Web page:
• The lack of $A and thereby blocking many essential methods e.g. $A.get(‚e.force:refreshView’).fire(). Most of these issues can be avoided with applying Lightning container. Everything that LWC is unable of doing, could be done in a container that can be then communicated with LWC, but a created web can be quite big. Besides, some workarounds in the future Salesforce re-leases might stop working. It happened many times in our complex projects. After a few first versions of interface, we had to correct many mistakes and re-write the code.
  • Oneway data binding. This is something I totally cannot understand. Data bind-ing between the view and container is only in the form of: container -> view. In order for the changes, e.g. from the simplest input, to be in the container, we have to add: onchange={handleChangeValue}. An archaic way that creates a lot of additional empty code. Also, it is possible that it will preclude applying some outside libraries and components.
  • The lack of possibility of dynamic creation of components (without $A there’s no $A.createComponent()). All of the components have to be included on the layout. It can be avoided with the use of ifs, but still, it’s another workaround.
  • A very long time of deployment of LWC to sandbox. I don’t know what is the reason, but it’s irritating. The deployment of one component can last a few minutes. In contrast, Lightning components are deployed in a few seconds without any problems.


LWC – a good direction, but…

Lightning Web Components is an interesting technology meeting expectations of the frontend world. It solves many issues of default Lightning, adds new possibilities (e.g. @wire) and takes over the right standards. Unfortunately, at times it restricts a programmer too much. As an example, there are methods that can be called only by marking as @wire. It would be much more flexibly to use the getRecord method where we want, not only with using @wire.

A simple framework can be a plus. Writing code took me four days. I spent two days reading the whole documentation and two days writing a code. At the same time, it is a minus, because it means that there’s no more advanced functionalities.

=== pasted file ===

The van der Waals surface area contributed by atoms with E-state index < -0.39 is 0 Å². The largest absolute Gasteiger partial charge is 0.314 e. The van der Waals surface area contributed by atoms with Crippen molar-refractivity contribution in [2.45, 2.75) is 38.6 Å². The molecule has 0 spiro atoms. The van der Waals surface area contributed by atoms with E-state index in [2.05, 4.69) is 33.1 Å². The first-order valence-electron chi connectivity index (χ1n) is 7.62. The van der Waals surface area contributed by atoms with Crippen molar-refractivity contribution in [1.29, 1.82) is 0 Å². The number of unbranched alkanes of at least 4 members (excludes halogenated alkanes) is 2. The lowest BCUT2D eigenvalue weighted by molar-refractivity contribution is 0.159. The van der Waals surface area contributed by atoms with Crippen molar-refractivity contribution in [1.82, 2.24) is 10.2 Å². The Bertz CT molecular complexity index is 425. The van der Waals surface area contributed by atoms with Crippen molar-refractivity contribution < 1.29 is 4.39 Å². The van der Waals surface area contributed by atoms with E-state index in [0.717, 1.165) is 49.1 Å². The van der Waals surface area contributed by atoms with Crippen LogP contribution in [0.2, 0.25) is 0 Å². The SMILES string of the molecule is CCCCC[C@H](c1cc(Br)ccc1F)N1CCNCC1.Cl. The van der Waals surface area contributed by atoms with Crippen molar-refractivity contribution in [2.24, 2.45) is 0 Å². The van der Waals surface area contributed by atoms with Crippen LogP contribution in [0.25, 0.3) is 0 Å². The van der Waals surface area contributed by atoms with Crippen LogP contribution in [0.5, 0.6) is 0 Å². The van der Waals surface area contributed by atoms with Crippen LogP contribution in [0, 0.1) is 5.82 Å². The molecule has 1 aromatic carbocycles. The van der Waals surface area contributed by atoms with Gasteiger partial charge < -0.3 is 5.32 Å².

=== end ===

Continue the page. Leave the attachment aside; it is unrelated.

In LWC’s case, I have similar feelings as in the case with the Salesforce console. Just like when we started writing a code after the first release, still in the beta version. At that time it was an unpolished product, it missed basic functionalities (e.g. Work-spaceAPI, necessary to bookmarks management, which came out nearly a year later).

At this point, I do not recommend using LWC in extended projects. The lack of pos-sibility to communicate with the default version will make a lot of issues and the ne-cessity of creating workarounds that might all of a sudden stop working at any time. On the other hand, isolating components would be certainly a plus.

I look forward to further Salesforce releases and new features implemented to LWC. I hope that framework will be efficiently developed and soon it will replace current so-lutions. For sure, it is the right direction of development and a big step forward.


  • Łukasz Czerwiński
  • Salesforce Developer
  • He started his journey with programming with Delphi 7. Another step in the world of coding was C# and shortly after Java and JavaScript. Currently he mainly works on frontend technologies. His programming language skills, technology and framework knowledge of ASP.NET, JSF, PrimeFaces, AngularJS or Lightning facilitates his job and tool selection to complete entrusted tasks. Privately he’s a cycling enthusiast, whose credo is: „Kilometers don’t make themselves.”